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5 tips to prevent payments fraud

This practical advice from higher-ed insiders offer a look at how to prevent business payments fraud
By Ashley Watson, VP, Customer Experience, PaymentWorks
September 7th, 2021

This practical advice from higher-ed insiders offer a look at how to prevent business payments fraud

While it may be a surprise to the average person that business payments fraud is the largest source of cybercrime in the U.S, it’s at the forefront of every professional working in accounts payable and/or procurement today.

These hard-working individuals bear the enormous responsibility of authenticating and authorizing that payments–thousands of them, in some cases–are in fact going to the right vendor, day in and day out. And with staggering statistics to underscore the enormity of the problem–AFP’s annual Payments Fraud and Control Survey notes 74 percent of companies reported they were the target of an attempted or successful payment fraud scam last year–can you guess the primary targets for these bad actors?  Sixty percent of the time, it’s Accounts Payable and Procurement departments.

While the impact of a fraud incident on a higher-ed institution is costly, not to mention detrimental to its reputation, the cost to a finance professional tasked with critical payment decisions daily–and now for many, from home–has potential to be even more damaging. The answer isn’t to be “more careful,” as so many industry pundits and big banks preach.

Here is practical advice and insight, from those in higher ed who are on the front lines of vendor management, to help others safeguard against increasingly savvy fraudsters.  The encouraging news is that many of these best practices can be put into place as quickly as today.

 #1 Zero Trust

Emma Foster, Accounting Department, KFS Vendor Onboarding at the University of California, Irvine advises, “Don’t take anything at face value; if in doubt, check it out! Google is my best friend!”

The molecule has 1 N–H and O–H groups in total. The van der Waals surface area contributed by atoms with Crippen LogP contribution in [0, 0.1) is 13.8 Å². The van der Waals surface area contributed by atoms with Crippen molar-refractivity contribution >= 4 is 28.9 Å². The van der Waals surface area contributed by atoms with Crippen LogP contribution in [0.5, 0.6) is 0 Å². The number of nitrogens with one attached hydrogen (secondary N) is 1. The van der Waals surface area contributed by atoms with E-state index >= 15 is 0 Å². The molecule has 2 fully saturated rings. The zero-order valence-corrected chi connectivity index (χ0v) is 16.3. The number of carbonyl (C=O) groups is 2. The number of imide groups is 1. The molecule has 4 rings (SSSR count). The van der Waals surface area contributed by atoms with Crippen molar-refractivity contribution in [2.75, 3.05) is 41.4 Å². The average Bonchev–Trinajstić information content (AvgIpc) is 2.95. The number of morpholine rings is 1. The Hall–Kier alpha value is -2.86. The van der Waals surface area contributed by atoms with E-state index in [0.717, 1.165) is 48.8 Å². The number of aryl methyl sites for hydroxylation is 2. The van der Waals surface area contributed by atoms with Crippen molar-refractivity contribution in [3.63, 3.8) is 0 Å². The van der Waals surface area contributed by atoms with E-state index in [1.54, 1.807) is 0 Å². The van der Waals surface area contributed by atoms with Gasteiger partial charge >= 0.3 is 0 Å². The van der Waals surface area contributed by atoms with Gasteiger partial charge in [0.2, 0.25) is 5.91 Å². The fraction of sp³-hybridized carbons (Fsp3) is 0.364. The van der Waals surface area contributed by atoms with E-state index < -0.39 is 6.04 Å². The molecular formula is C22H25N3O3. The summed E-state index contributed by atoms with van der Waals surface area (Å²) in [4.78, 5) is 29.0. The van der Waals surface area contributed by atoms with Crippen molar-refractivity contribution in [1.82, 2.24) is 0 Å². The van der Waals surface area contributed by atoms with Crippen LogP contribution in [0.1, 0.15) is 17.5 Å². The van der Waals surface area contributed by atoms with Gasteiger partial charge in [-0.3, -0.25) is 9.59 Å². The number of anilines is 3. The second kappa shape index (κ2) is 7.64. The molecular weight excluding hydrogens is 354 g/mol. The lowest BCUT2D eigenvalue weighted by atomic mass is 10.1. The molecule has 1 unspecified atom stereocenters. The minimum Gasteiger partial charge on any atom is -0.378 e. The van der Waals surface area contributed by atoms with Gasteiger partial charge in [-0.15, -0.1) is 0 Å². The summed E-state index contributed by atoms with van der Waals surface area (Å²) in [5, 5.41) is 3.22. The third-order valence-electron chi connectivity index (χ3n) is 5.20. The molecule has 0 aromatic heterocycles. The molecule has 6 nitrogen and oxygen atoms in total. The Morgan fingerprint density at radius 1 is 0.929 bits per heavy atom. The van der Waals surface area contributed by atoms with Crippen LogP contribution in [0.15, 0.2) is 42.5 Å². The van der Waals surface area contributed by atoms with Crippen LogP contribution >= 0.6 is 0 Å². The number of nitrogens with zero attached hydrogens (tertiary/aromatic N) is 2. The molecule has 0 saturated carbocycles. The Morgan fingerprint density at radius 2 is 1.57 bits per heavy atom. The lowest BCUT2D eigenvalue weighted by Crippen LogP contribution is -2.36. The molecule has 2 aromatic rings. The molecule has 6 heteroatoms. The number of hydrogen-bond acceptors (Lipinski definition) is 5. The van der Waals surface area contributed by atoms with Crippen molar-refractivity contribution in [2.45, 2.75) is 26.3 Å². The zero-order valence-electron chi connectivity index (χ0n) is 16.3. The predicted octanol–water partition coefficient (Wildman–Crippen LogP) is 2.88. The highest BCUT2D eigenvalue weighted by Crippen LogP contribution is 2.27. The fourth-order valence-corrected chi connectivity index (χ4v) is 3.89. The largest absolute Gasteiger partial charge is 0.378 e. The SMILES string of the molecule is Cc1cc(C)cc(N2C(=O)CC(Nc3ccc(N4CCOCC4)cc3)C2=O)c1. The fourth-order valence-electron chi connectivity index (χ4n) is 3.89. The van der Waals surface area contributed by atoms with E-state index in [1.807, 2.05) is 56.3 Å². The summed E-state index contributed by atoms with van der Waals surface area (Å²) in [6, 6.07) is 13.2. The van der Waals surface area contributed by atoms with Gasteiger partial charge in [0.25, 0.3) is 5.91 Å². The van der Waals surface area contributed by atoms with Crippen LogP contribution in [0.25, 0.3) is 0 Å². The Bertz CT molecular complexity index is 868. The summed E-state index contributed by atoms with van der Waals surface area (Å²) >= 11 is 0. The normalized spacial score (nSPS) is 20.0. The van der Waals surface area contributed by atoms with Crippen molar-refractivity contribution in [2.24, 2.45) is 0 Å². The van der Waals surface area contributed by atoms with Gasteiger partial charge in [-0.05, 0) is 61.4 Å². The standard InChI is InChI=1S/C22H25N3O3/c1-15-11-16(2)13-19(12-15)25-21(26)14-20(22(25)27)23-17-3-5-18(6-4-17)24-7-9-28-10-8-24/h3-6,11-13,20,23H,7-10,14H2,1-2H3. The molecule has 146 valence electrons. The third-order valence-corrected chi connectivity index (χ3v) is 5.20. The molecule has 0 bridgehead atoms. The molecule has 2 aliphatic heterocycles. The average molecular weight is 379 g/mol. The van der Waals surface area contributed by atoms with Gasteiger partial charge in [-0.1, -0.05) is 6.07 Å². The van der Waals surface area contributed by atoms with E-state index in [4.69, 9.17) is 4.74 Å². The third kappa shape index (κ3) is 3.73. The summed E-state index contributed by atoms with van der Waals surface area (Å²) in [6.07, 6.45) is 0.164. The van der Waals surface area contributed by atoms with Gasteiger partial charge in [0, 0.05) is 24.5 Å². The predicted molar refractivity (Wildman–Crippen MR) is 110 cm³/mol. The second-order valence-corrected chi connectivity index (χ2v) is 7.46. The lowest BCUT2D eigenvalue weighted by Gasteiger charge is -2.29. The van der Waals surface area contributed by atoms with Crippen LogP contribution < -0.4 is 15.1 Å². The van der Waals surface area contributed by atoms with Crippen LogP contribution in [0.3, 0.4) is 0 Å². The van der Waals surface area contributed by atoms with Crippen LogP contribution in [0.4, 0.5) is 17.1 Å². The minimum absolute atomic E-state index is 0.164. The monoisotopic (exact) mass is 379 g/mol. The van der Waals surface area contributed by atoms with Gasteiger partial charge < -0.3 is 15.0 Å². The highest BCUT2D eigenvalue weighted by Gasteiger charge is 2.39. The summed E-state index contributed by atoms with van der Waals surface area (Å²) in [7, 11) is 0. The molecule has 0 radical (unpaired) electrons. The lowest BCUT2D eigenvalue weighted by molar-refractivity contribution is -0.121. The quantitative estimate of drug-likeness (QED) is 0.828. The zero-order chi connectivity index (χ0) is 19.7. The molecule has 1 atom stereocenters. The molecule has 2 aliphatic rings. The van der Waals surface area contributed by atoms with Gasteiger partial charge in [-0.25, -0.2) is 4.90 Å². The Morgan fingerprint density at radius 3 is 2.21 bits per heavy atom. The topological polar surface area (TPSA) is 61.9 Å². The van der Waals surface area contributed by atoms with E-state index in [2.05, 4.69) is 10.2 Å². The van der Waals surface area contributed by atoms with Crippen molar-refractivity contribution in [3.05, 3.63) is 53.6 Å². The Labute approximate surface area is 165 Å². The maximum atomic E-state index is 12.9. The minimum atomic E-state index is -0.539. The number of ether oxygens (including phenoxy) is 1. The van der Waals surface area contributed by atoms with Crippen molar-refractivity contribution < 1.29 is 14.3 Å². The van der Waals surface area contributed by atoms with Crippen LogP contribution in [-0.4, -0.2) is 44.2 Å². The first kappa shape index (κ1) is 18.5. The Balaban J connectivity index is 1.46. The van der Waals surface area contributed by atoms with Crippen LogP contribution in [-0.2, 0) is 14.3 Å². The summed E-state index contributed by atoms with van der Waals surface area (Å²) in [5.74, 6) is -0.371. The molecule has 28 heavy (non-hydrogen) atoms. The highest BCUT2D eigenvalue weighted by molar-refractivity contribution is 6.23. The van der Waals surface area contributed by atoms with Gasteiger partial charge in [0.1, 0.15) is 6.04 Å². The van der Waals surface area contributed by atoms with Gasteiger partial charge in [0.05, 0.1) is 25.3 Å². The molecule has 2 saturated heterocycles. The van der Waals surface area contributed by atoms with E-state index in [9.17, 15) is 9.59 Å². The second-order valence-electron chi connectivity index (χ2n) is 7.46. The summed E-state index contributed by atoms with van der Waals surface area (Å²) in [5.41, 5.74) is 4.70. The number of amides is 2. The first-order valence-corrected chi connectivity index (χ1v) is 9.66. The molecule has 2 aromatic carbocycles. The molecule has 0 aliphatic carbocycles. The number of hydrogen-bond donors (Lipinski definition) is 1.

Zero trust in emailed information tops the list when it comes to sound advice on ‘being careful.’  Foster double-checks any submitted information that doesn’t seem to add up, perhaps a new address or phone number. A quick Google search might turn up something that could explain it. But with one big caveat to all of you Google searchers: not everything you see online is what it seems.  Searching is a great first step, but it shouldn’t be your only step!

#2 Partner Up

Miguel Silva, Contracts and Procurement Analyst, California State University, Monterey Bay, notes: “Do whatever it takes to ensure the information you are gathering is coming from the actual vendor.  That used to mean only accepting hand signed documents, or now, relying on a 3rd party platform to facilitate it.”

Historically, the team at CSUMB went through the painstaking effort to verify all incoming vendor information, sometimes using Foster’s approach, but last year turned to a third-party vendor to validate the vendor information on their behalf.  Finding a trusted partner to verify vendor information such as phone numbers, addresses, tax ID, or banking information can go a long way towards bringing peace of mind to the vendor desk, not to mention creating meaningful efficiencies.

#3 Slow Down

Thomas Nunn, Procurement Officer, Cabarrus County, NC suggests, “Never take anyone’s information and react to it quickly. If someone contacts you and needs to change their banking information or anything related to their vendor status, collect as much data from that person as you can, and then set it aside. Many times, if you react to it while you’re in the middle of your normal everyday duties, you can seriously miss something. If you can set it aside, you give yourself a chance to give it your full undivided attention. In other words: slow down.”